G.S.E. pictures

G.S.E. website


Global Student Embassy is an Eco-Action Education program in Bahia de Caraquez involves 125 students at 4 schools in restoring their local environment and engaging their community in sustainable practices. Local GSE Director Ramon Loor is a Natural Science teacher and a steward of la Punta Gorda Natural Preserve who connects students to projects focused on: reforestation, recycling, water scarcity, organic agriculture, climate change, and the effects these issues have on the local community.


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“Education with action, Eco Educative Actions. Ecuador lost 98% of its dry tropical forest in the coastal area.”


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  • observation of the forest
  • selection of trees
  • recollection of seeds
  • seed management
  • making compost
  • preparing the soil
  • seed bed preparation
  • seed germination
  • permanent irrigation
  • bottleneck recycling bell
  • cut bottles
  • transplanting the little plants
  • classification and counting
  • maintenance of trees at green house
  • transportation
  • trail developement
  • re-transplanting trees in direct soil
  • maintenance

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Wildlife of la Cordillera

Camera trapping research project 2016

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Report on Animals,

Research Project

In June 2016, we began a wildlife research project, in collaboration with Humboldt State University, to investigate mammalian ecology in a fragment of regenerating tropical dry forest in coastal Ecuador. With support from the Sequoia Park Zoo Conservation Grant Program, we deployed 20 remote-sensor camera traps in La Punta Gorda and Bosque Verde ecological reserves. The goal of the research has been to empower a community lead effort to document the mammalian diversity of these regenerated areas and assess the affects of human disturbances on habitat use and diversity. This project is ongoing and the data will be analyzed and published in a peer-reviewed journal in 2018.

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Reports on animals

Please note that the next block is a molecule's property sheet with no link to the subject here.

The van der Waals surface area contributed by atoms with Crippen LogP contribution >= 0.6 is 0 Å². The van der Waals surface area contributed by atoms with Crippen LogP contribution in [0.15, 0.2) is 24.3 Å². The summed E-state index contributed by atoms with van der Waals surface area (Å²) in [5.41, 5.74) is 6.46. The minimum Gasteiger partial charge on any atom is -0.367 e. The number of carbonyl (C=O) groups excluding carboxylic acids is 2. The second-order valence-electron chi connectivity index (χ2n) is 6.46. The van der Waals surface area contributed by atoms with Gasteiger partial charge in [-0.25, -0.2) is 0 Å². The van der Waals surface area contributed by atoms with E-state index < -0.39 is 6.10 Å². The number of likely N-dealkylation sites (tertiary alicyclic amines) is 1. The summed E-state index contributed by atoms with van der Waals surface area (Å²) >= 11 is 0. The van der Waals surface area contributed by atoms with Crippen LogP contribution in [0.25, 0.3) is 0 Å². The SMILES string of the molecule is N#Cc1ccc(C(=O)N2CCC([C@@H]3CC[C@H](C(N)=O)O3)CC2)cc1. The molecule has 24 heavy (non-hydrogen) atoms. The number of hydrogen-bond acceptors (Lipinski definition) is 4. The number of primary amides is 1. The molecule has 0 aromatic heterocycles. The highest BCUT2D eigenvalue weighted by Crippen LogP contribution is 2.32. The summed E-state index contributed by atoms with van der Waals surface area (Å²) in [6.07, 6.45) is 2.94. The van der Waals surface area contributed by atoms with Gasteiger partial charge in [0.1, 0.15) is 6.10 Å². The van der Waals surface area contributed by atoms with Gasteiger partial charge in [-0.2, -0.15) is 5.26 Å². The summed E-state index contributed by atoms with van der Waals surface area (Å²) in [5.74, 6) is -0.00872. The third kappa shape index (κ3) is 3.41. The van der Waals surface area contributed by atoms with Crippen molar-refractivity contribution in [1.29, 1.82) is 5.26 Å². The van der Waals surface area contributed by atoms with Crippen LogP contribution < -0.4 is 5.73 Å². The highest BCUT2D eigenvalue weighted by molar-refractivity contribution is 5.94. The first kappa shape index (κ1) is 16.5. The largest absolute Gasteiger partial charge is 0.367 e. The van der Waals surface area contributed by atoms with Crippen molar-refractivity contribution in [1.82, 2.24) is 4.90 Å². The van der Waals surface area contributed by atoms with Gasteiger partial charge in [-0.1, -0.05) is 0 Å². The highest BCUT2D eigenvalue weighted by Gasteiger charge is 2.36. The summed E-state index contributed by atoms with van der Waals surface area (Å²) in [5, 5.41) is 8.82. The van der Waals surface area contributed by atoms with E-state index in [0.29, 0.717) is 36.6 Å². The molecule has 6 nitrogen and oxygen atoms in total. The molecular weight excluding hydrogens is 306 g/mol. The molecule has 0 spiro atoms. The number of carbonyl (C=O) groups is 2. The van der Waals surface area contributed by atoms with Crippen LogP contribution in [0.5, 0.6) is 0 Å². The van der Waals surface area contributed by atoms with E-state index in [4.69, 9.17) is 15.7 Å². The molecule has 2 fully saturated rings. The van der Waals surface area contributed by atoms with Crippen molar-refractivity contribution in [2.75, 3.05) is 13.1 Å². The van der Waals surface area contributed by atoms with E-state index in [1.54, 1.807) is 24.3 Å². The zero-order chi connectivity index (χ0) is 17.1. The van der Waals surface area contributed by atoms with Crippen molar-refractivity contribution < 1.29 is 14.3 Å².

South American Coati

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South American coati have been photographed at every camera station. They are widespread throughout the mountain range and are often seen in groups of 3-15.

Conservation Status: South American coati are listed as Least Concern by the IUCN worldwide. Little is known of their status in coastal Ecuador and though they are generalists foragers there habitat is shrinking considerably.


Western Tamandua

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Tamandua mexicana

Western tamandua are often photographed particularly in very dry forests where there are many termite nests.

Conservation Status: Western tamandua are listed as Least Concern globally by the IUCN but regionally in Ecuador there population is listed as Vulnerable due to ongoing habitat loss.



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Eira barbara

Tayra are elusive jungle carnivores closely related to wolverines of northern latitudes. They are the most abundant diurnal carnivore in La Cordillera del Balsamo

Conservation Status: The tayra is listed as Least Concern by IUCN, but regional habitat loss in coastal Ecuador may be threatening local populations.



Greater Grison

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Galictis vittata

Captured only once in a very remote area of semi-deciduous forest, the greater grison is a rare jungle carnivore that is very understudied. Little is known of the ecology and distribution of this elusive member of the weasel family; it has previously not been officially recorded in Ecuador west of the Andes.

Conservation Status: The greater grison is listed as Least Concern globally by the IUCN, but regionally in Ecuador it is listed as Data Deficient because very little is known about its ecology and distribution.



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Leopardus weidii

The margay is a small spotted cat that hunts often night, climbing trees to hunt small mammals and birds. The margay is frequently recorded throughout La Cordillera del Balsamo, with particular abundance in areas far from human disturbance.

Conservation Status and Threats: Globally the margay is listed as Near Threatened by the IUCN, but in Ecuador it is listed as Vulnerable due to poaching and habitat loss.



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Leopardus pardalis